ST. LOUIS -- The Cardinals will re-install Kyle Lohse into their rotation on Sunday, and they'll use that addition as well as a series of off-days to give all of their starters some extra rest. Lohse, who has not pitched in the Major Leagues since May, had an excellent start in a rehab outing for Triple-A Memphis on Tuesday. That set him up to pitch on Sunday against the Cubs.
"His performance when he pitched was impressive to everybody that watched him and reported on him," manager Tony La Russa said. "So he gets the ball."
Jaime Garcia and Adam Wainwright will start the two games against Milwaukee next week, each on six days' rest, followed by Jake Westbrook on six days' rest on Friday and Chris Carpenter on six days' rest next Saturday against the Giants. Lohse's next turn, then, would also be on his seventh day, the following Sunday, against the Giants.
Lohse has been sidelined after undergoing right forearm surgery. The Cardinals have not announced who will be removed from the roster when he is added.
Concussion lands LaRue on disabled list
ST. LOUIS -- Jason LaRue continues to feel some symptoms from a concussion he suffered in Tuesday night's scuffle between the Cardinals and Reds, and as a result, he has been placed on the 15-day disabled list. Outfielder Nick Stavinoha was recalled from Triple-A Memphis to take LaRue's roster spot.
X-rays indicated that LaRue does not have any broken bones, though he is still dealing with significant bruising and soreness in his ribs along with the concussion. Rookie Steven Hill remained with the team as the backup catcher after he was called up on Wednesday.
LaRue admitted to still feeling "fuzzy" as a result of the concussion.
"I don't know how to explain it," LaRue said. "Even the doctor said, 'That's what everybody always says.' It's weird. There's really no explanation for it. 'Fuzzy' is probably the easiest way to say it. Lapses of concentration, stuff like that."
However, LaRue won't hesitate to take the field as soon as he's cleared. Despite the possibility of further concussions playing behind the plate, he is unconcerned.
"To me, it has no bearing," he said, referring to the concussion-related illness that ended the career of former Cardinals catcher Mike Matheny. "When I'm ready to go, I'm ready to go. I play the game because I love it, and when the doctor says I'm ready to go, I'm going to be ready to go. That's the bottom line. Yeah, unfortunately, being in the position that I'm at, the similar thing can happen. What happened to Mike can happen to me.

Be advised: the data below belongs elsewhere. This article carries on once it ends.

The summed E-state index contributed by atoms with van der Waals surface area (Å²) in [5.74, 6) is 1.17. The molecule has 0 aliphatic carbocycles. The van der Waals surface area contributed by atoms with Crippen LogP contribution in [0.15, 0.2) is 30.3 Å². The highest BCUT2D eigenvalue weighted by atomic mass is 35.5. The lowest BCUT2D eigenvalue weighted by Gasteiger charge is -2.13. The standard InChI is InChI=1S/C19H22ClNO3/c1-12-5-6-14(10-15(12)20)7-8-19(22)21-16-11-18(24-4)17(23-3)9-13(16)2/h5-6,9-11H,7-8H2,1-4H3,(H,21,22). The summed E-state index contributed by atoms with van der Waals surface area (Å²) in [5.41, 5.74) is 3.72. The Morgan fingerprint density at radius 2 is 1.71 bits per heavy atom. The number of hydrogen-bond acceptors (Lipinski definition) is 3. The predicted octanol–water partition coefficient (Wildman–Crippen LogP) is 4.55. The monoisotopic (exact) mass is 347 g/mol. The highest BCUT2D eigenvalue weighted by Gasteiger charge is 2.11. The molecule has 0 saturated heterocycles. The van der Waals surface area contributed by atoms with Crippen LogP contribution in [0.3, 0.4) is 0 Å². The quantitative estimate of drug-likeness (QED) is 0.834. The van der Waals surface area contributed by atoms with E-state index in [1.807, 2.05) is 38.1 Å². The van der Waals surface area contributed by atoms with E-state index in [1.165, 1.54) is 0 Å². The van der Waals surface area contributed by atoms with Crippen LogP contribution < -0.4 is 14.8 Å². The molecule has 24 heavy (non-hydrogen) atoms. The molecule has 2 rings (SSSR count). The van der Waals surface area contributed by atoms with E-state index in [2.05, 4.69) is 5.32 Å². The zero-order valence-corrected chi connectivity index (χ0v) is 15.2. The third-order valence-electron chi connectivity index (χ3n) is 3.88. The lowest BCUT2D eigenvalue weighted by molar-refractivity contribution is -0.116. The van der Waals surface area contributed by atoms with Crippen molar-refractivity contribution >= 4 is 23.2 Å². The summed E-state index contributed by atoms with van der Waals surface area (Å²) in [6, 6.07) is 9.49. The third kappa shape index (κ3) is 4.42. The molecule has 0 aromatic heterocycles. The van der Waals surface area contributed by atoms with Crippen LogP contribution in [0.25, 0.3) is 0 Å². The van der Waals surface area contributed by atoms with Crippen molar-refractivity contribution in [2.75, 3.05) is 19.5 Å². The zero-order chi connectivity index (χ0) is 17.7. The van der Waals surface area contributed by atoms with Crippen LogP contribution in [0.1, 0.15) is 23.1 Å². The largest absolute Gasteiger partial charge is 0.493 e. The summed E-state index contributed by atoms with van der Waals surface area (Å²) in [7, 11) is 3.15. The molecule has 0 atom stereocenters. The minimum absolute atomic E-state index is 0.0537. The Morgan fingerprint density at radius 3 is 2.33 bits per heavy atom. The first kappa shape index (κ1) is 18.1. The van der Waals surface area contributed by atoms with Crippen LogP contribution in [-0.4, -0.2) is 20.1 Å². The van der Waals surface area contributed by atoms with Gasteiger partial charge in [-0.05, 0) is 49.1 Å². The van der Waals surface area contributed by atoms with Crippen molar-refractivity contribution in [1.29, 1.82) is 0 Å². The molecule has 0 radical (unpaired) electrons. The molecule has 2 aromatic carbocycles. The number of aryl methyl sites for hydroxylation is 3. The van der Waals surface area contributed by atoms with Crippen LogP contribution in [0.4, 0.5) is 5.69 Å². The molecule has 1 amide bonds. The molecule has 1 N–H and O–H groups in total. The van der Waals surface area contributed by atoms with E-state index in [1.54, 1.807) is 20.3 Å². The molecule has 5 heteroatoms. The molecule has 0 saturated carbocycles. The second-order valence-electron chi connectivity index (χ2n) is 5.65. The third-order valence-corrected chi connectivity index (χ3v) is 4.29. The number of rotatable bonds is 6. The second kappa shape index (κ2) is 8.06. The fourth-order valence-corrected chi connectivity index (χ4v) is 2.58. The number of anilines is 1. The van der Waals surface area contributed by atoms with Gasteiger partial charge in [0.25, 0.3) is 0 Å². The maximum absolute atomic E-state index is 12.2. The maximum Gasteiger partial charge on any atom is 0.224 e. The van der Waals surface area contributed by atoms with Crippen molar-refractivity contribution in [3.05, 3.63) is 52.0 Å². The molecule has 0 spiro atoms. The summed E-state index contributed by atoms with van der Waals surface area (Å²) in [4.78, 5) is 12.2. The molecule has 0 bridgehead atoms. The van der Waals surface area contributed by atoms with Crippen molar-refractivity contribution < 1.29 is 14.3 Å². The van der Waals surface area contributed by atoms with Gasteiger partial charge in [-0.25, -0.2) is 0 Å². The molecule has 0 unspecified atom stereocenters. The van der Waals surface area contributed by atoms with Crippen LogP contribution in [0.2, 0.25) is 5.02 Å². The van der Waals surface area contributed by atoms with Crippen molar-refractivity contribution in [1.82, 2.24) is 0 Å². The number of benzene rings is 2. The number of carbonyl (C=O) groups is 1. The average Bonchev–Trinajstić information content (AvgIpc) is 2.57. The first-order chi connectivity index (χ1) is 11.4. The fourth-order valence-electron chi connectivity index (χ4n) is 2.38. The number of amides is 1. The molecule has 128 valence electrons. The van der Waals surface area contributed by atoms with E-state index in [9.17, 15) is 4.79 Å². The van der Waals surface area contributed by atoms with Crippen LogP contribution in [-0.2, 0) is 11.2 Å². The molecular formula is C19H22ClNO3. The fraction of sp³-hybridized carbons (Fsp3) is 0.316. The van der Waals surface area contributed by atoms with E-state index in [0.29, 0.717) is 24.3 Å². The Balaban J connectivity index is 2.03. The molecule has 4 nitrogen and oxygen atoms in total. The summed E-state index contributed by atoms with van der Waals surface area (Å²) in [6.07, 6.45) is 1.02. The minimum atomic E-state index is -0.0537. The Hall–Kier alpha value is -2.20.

"But I can't control that. If it's going to happen, it's going to happen. Only the good Lord knows what's going to happen. I don't know what my future is, and if that happens, it happens. So be it. I'm not afraid of that happening."
Carpenter addresses Cards, Reds suspensions
ST. LOUIS -- Officially, it was hard to find a Cardinal who would comment on Thursday's announcement of suspensions and fines in the wake of the scuffle between the Cards and Reds at Great American Ball Park on Tuesday.
But without ever actually commenting on the decision, Chris Carpenter said quite a lot about how he feels.
The Reds' Johnny Cueto received a seven-game suspension, the managers of the two clubs received two games each and no one else was suspended. It was clear that Carpenter would have liked to see Cueto receive a stiffer penalty for kicking him and Jason LaRue.
"I don't know what's fair and what's not," said Carpenter, who was fined for the altercation. "That's up to [the league]. I stand by my comments that I said before. He was very close -- a millimeter, centimeter away from not only ending my catcher's career but really injuring him and doing some things that would ruin parts of his life.
"All the stuff that happened in that thing, the yelling, the talking, the pushing, the fighting, everything else, there was nobody throwing punches, there was nobody doing any of that stuff. And I don't care how scared you are, I don't care what the deal is, whatever excuse you have, you don't start doing that."
Asked his thoughts on the discipline, LaRue said simply, "no comment."
Manager Tony La Russa said he was pleased that the announcement came down on the Cardinals' off-day, so he didn't have to answer questions that day, then segued into a rundown of the Cubs' lineup for Friday's game.
Carpenter, though, spoke at length on the matter before saying he hoped it was the last time he would have to do so.
"There were however many people on the field, total chaos, and [Cueto] says he was scared," he said. "Everybody in there was scared. I couldn't move. I was in a worse position than he was, and I wasn't kicking and punching or doing anything. There were all kinds of guys that could have come up and given all kinds of cheap shots. Could have punched him.
"He's laying on the thing on the tape, and he's kicking me and [LaRue]. Skip [Schumaker] is standing there, Jeff Suppan is standing there, nobody's throwing blows or punches at him. Everybody's trying to stop it. That's what was going on. He turned into whatever you want to turn it into. It was unfortunate."
ST. LOUIS -- Joe Pettini is technically serving as the Cardinals' manager on Friday and Saturday while Tony La Russa is suspended. The coaching staff will work together on many decisions, but Pettini will handle such things as conveying substitutions to the umpires. ... Friday's game was the fourth straight in which the Cardinals used the same eight position players in the same order. ... When Steven Hill was called up from Double-A Springfield, he became the first player to be brought from Double-A to the Cardinals since pitcher Matt Duff on July 30, 2002.
Matthew Leach is a reporter for MLB.com. Read his blog, Obviously, You're Not a Golfer and follow him on Twitter at @MatthewHLeach. This story was not subject to the approval of Major League Baseball or its clubs.